Walnuts & the Mediterranean Diet THERE ARE VARIOUS FORMS of the
Mediterranean diet, which emphasizes more fruits and vegetables, nuts and seeds (including walnuts), grains, olive oil, moderate amounts of fish, poultry, eggs and wine, and limits the amounts of red meat, processed meat, dairy and sweets.1 The U.S. 2015-2020 Dietary Guidelines for Americans recommends a Mediterranean-style eating pattern as one example of a healthy diet plan. 2 PREDIMED (PREvención con DIeta MEDiterránea = Prevention with Mediterranean Diet) is a landmark study aimed at assessing the efficacy of the Mediterranean diet in the primary prevention of cardiovascular diseases. The seminal paper, “Primary Prevention of Cardiovascular Disease with a Mediterranean Diet” was published in 2013 and more than 200 additional studies have resulted from the PREDIMED research. 3
The aim of PREDIMED was to determine whether a Mediterranean diet supplemented with extra-virgin olive oil or mixed tree nuts (50% walnuts, 25% almonds, and 25% hazelnuts), compared to a low-fat diet, can help reduce the risk of major cardiovascular events, including cardiovascular death, myocardial infarction (heart attack) and stroke. The study was a parallel group, multi-center, single blind, randomized clinical trial that was conducted by 16 research groups and seven communities and supported by the Spanish Health Ministry. Participants included 7,447 Spanish individuals (ages 55-80) at high risk of cardiovascular disease, but without symptoms at baseline, and were followed for an average of 4.8 years. Subjects were randomly assigned to one of three diet groups, content listed below, and were given dietetic support and educational sessions to ensure compliance. Energy intake was not specifically restricted in any intervention group.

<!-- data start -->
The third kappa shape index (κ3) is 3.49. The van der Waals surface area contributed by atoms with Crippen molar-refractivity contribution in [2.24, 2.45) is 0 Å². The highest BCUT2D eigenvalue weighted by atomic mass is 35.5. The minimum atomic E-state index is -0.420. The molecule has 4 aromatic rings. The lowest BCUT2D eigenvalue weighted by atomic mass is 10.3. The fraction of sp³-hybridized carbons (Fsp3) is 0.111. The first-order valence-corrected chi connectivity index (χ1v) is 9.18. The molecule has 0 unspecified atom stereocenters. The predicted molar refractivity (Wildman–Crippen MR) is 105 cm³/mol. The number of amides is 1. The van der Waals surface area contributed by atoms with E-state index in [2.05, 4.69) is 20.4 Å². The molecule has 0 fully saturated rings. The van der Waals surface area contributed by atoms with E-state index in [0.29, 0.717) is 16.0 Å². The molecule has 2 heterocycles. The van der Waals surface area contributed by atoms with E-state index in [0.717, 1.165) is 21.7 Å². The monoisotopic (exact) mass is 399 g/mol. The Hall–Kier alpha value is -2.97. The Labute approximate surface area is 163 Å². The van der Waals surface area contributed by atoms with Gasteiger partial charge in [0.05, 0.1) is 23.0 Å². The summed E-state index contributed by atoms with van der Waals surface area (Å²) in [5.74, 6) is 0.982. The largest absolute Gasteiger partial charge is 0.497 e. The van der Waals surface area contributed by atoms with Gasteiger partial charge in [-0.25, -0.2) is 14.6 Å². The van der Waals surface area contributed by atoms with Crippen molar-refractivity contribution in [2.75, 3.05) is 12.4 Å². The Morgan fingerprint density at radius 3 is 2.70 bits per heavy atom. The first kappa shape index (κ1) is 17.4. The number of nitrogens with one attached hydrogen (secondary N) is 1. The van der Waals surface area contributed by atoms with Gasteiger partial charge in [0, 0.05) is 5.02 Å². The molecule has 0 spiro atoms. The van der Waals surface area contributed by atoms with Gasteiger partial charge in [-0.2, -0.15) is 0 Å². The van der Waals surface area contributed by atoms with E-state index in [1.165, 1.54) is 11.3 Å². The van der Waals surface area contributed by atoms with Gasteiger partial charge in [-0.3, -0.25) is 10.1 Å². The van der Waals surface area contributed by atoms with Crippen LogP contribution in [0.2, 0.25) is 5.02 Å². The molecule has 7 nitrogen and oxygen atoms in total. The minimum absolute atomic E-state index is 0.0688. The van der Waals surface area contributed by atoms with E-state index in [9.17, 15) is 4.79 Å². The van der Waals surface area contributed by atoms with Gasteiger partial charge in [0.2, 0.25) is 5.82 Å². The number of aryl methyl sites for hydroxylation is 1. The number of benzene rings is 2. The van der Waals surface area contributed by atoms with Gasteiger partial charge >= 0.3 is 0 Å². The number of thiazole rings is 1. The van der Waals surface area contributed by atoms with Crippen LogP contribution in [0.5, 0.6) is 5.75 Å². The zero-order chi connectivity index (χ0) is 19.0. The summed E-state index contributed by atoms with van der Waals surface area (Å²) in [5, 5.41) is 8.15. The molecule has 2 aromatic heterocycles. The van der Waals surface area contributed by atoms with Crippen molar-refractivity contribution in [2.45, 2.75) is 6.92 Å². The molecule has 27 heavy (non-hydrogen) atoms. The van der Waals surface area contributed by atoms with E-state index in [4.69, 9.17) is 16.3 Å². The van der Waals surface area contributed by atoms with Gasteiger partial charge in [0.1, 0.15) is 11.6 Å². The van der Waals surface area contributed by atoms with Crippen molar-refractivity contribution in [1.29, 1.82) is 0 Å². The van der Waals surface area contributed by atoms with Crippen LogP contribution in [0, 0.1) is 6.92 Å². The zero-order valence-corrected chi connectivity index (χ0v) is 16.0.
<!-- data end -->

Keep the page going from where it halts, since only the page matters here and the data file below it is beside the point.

PREDIMED Diet Groups 1.
Mediterranean diet supplemented with
mixed nuts (30 g per day; 15g walnuts (about 0.5 ounces), 7.5g almonds and 7.5g hazelnuts)
Mediterranean diet supplemented with
extra virgin olive oil (at least 50g or 4 tablespoons per day)
3. Low-fat diet (control group; American Heart Association guidelines)
A Mediterranean diet including tree nuts, primarily walnuts, reduced the risk of cardiovascular diseases (myocardial infarction, stroke or cardiovascular death) by 30 percent and specifically reduced the risk of stroke by 46 percent when compared to the low-fat diet. The Mediterranean diet enriched with extra-virgin olive oil also reduced the risk of cardiovascular diseases by 30 percent. Several studies have been published since the seminal paper investigating the Mediterranean diet on a number of outcomes including cognitive function,4 blood pressure, 5 total cholesterol5 and fasting glucose. 5 The study had some limitations including the fact that participants lived in a Mediterranean country and were at high risk for cardiovascular
disease. More studies are needed to clarify the health benefits in other populations. Additionally, it is difficult to precisely define what part of the Mediterranean diet was associated with cardiovascular benefits. Interested in more resources? Oldways,6 a nonprofit food and nutrition education organization, has created numerous helpful resources on the Mediterranean diet. Willett WC, Sacks F, Trichopoulou A, et al. Mediterranean diet pyramid: a cultural model for healthy eating. Am J Clin Nutr 1995;61(6 Suppl):1402S-1406S. 2 U.S. Department of Health and Human Services and U.S. Department of Agriculture. 2015 – 2020 Dietary Guidelines for Americans. 8th Edition. December 2015. Available at http://health.gov/dietaryguidelines/2015/guidelines/. 3 Estruch R, Ros E, Salas-Salvadó J, et al. Primary prevention of cardiovascular disease with a Mediterranean diet. N Engl J Med. 2013;368(14):1279-90. 4 Valls-Pedret C, Sala-Vila A, Serra-Mir M, et al. Mediterranean diet and age-related cognitive decline: a randomized clinical trial. JAMA Intern Med. 2015;175(7)1094-103. 5Doménech M, Roman P, Lapetra J, et al. Mediterranean diet reduces 24-hour ambulatory blood pressure, blood glucose, and lipids: one-year randomized, clinical trial. Hypertension. 2014 Jul;64(1):69-76. 6 http://www.oldwayspt.org/ 1
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Beet, Goat Cheese and Walnut Salad